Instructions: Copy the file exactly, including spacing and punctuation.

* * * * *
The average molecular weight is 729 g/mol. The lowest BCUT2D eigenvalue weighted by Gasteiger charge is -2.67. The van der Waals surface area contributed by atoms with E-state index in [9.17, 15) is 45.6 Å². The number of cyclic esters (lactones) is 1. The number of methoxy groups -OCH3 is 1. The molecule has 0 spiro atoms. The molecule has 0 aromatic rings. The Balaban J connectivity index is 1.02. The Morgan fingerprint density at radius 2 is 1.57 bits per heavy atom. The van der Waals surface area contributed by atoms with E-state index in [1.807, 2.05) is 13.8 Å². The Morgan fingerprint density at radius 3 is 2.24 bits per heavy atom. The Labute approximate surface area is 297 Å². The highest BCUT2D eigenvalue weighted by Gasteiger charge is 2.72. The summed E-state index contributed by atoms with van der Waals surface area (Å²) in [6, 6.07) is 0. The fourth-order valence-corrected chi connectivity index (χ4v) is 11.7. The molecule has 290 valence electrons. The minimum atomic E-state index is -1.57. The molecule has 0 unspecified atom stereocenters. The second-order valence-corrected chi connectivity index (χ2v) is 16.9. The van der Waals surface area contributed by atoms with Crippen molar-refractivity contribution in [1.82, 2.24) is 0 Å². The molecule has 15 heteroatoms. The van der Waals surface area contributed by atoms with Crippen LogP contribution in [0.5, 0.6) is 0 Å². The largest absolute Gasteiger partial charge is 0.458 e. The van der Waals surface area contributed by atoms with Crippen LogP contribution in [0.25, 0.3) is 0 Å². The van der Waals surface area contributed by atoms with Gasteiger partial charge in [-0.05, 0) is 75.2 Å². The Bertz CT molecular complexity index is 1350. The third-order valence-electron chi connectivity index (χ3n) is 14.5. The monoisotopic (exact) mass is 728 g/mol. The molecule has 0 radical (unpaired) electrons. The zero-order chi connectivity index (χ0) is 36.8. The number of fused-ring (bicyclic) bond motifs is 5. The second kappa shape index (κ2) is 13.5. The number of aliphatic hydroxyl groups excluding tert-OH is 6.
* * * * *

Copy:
The average molecular weight is 729 g/mol. The lowest BCUT2D eigenvalue weighted by Gasteiger charge is -2.67. The van der Waals surface area contributed by atoms with E-state index in [9.17, 15) is 45.6 Å². The number of cyclic esters (lactones) is 1. The number of methoxy groups -OCH3 is 1. The molecule has 0 spiro atoms. The molecule has 0 aromatic rings. The Balaban J connectivity index is 1.02. The Morgan fingerprint density at radius 2 is 1.57 bits per heavy atom. The van der Waals surface area contributed by atoms with E-state index in [1.807, 2.05) is 13.8 Å². The Morgan fingerprint density at radius 3 is 2.24 bits per heavy atom. The Labute approximate surface area is 297 Å². The highest BCUT2D eigenvalue weighted by Gasteiger charge is 2.72. The summed E-state index contributed by atoms with van der Waals surface area (Å²) in [6, 6.07) is 0. The fourth-order valence-corrected chi connectivity index (χ4v) is 11.7. The molecule has 290 valence electrons. The minimum atomic E-state index is -1.57. The molecule has 0 unspecified atom stereocenters. The second-order valence-corrected chi connectivity index (χ2v) is 16.9. The van der Waals surface area contributed by atoms with Crippen molar-refractivity contribution in [1.82, 2.24) is 0 Å². The molecule has 15 heteroatoms. The van der Waals surface area contributed by atoms with Crippen LogP contribution in [0.5, 0.6) is 0 Å². The largest absolute Gasteiger partial charge is 0.458 e. The van der Waals surface area contributed by atoms with Crippen LogP contribution in [0.25, 0.3) is 0 Å². The van der Waals surface area contributed by atoms with Gasteiger partial charge in [-0.05, 0) is 75.2 Å². The Bertz CT molecular complexity index is 1350. The third-order valence-electron chi connectivity index (χ3n) is 14.5. The monoisotopic (exact) mass is 728 g/mol. The molecule has 0 radical (unpaired) electrons. The zero-order chi connectivity index (χ0) is 36.8. The number of fused-ring (bicyclic) bond motifs is 5. The second kappa shape index (κ2) is 13.5. The number of aliphatic hydroxyl groups excluding tert-OH is 6.